John Templeton Foundation awards $2.8 million to examine origins of biological complexity

The mechanisms driving the process of evolution have always been subject to rigorous scientific debate. Growing in intensity and scope, this debate currently spans a broad range of disciplines including archaeology, biochemistry, computer modeling, genetics & development and philosophy.

A recent $2.8 million grant from the John Templeton Foundation to the Cambridge Templeton Consortium is providing the resources for further investigation into this complex and fascinating area. The funds will support 18 new grant awards to scientists, social scientists and philosophers examining how complexity has emerged in biological systems.

Attracting 150 applications, the grant process has generated much interest from a wide range of disciplines. Unique in the interdisciplinary nature of their applicants, the Cambridge Consortium grants will encourage and enable high quality research that approaches the issue from many angles, and will also sponsor collaborative work by people from different academic specialties. All of the work will study how biological systems (molecular, cellular, social etc) become more complex as they evolve.

"This is clearly an emerging area of science, and we are pleased that these grants are specifically aimed at encouraging work that would not easily fall under the parameters of any other grant-awarding body," says Consortium Chairman, Professor Derek Burke.

Questions to be addressed by the projects include:

  • Why are biologists so afraid of asking 'why' questions, when physicists do it all the time?
  • Can experiments using a digital evolutionary model answer why intelligence evolved, but artificial intelligence has been so hard to build?
  • What lessons can rock art and material remains teach us about the development of human self-awareness?
  • Can the geometric ordering of specific sheets of cells throw light on the questions currently being raised about design in nature?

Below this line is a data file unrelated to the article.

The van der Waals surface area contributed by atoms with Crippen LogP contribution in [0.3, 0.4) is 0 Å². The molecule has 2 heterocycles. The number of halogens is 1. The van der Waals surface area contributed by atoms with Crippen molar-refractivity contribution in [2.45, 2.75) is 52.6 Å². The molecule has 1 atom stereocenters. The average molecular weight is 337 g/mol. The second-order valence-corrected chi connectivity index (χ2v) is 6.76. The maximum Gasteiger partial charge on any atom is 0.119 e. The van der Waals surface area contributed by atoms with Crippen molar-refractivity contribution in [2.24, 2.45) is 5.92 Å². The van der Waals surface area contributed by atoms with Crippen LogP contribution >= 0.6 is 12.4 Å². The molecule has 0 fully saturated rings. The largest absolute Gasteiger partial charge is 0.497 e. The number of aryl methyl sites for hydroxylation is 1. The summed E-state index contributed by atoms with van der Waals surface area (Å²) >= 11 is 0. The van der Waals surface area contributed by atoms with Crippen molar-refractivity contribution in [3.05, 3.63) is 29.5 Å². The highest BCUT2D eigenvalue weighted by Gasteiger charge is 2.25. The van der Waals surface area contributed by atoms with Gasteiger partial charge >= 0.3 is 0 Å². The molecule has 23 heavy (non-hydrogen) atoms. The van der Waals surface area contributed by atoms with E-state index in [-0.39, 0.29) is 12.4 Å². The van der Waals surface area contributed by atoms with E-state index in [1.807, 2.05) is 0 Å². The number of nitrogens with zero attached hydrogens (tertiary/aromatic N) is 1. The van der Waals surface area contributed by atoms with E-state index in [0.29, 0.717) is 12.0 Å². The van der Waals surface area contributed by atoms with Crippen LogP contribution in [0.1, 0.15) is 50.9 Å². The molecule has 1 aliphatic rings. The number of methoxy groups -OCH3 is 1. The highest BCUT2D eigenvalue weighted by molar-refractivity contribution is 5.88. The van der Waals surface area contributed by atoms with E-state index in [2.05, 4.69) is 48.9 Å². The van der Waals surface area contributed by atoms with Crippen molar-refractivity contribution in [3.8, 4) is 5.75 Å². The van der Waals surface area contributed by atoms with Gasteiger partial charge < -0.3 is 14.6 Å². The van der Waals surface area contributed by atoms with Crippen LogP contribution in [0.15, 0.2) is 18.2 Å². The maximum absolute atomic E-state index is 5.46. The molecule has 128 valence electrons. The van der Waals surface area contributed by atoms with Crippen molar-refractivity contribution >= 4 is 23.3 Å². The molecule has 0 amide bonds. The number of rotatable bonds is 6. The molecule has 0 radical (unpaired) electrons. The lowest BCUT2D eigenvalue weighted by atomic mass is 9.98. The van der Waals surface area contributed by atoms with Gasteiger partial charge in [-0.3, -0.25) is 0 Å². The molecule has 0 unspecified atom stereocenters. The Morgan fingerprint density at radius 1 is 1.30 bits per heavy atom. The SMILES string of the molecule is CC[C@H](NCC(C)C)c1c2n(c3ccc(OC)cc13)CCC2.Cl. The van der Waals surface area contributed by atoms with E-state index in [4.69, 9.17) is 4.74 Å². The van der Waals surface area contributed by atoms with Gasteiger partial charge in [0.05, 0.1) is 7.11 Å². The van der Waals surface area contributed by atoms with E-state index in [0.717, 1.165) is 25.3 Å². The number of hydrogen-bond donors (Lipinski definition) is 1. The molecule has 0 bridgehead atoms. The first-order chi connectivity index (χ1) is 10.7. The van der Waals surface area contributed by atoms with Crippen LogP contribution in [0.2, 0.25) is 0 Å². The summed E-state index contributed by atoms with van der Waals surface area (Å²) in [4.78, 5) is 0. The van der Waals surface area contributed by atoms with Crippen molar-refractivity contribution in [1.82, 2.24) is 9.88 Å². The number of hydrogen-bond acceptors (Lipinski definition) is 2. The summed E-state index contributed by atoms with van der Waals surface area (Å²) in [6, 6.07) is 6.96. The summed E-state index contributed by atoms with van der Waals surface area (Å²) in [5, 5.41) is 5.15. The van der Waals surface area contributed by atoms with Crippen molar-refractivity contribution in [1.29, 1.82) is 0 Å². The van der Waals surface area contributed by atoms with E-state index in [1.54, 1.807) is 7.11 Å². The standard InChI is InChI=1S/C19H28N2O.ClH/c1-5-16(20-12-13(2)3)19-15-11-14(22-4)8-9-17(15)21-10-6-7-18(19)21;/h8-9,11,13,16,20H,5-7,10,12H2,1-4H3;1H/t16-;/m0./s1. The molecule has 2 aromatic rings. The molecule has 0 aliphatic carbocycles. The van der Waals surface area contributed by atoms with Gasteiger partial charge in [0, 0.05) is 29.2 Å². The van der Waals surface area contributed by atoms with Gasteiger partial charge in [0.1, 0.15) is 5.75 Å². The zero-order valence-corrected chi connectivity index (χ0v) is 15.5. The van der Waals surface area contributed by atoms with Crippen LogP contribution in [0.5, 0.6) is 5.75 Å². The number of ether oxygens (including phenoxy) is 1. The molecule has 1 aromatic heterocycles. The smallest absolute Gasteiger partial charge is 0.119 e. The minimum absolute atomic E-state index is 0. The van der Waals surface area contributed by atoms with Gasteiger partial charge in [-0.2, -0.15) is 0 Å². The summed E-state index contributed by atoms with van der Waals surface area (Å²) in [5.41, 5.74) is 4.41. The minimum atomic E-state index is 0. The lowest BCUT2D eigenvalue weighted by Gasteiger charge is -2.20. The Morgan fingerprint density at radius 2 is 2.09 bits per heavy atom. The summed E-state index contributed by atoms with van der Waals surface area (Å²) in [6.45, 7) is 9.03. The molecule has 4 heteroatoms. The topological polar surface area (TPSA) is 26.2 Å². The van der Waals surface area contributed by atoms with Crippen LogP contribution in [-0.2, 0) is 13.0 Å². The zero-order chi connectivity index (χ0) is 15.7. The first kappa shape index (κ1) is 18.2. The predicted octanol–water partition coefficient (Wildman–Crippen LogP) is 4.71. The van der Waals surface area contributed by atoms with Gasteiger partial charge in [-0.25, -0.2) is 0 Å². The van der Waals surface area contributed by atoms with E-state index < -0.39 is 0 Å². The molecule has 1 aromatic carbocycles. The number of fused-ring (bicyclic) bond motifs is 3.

• What principles allow individuals to develop social and colonial organizations?

Among the institutions receiving grants from the Cambridge Templeton Consortium are Duke University, Harvard University Medical School, University of California, San Francisco, University of Cambridge, UK, and Australian National University.

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Formed by the John Templeton Foundation, The Cambridge Templeton Consortium was assembled for the purpose of selecting and evaluating proposals submitted under the "Emergence of Biological Complexity Initiative." Chairing the Consortium is Professor Derek Burke, Former Vice Chancellor of the University of East Anglia. Additional members include Dr. Jonathan Doye and Dr. Ard Louis, Department of Chemistry, University of Cambridge, Professor Simon Conway Morris, FRS, Department of Earth Sciences, University of Cambridge, Professor Graeme Barker, FBA and Dr. Chris Scarre, McDonald Institute for Archaeological Research, University of Cambridge.

The mission of the John Templeton Foundation is to pursue new insights at the boundary between theology and science through a rigorous, open-minded and empirically focused methodology, drawing together talented representatives from a wide spectrum of fields of expertise. Founded in 1987, the Foundation annually provides more than $60 million in funding on behalf of work in human sciences and character development, science and theology research, as well as free enterprise programs and awards worldwide. For more information about the Templeton Foundation, go to www.templeton.org.

Notes to Editors
To arrange interviews with any of the Directors of the Cambridge Templeton Consortium, or to obtain a full list of grants and names of recipients, please contact:
Jacquie Storey
Cambridge Publications
e-mail: helpdesk@cambridge-templeton-consortium.org
Phone/fax: 44-122-333-3438

A full list of grants and names of recipients is also available on the website www.cambridge-templeton-consortium.org


Last reviewed: By John M. Grohol, Psy.D. on 21 Feb 2009
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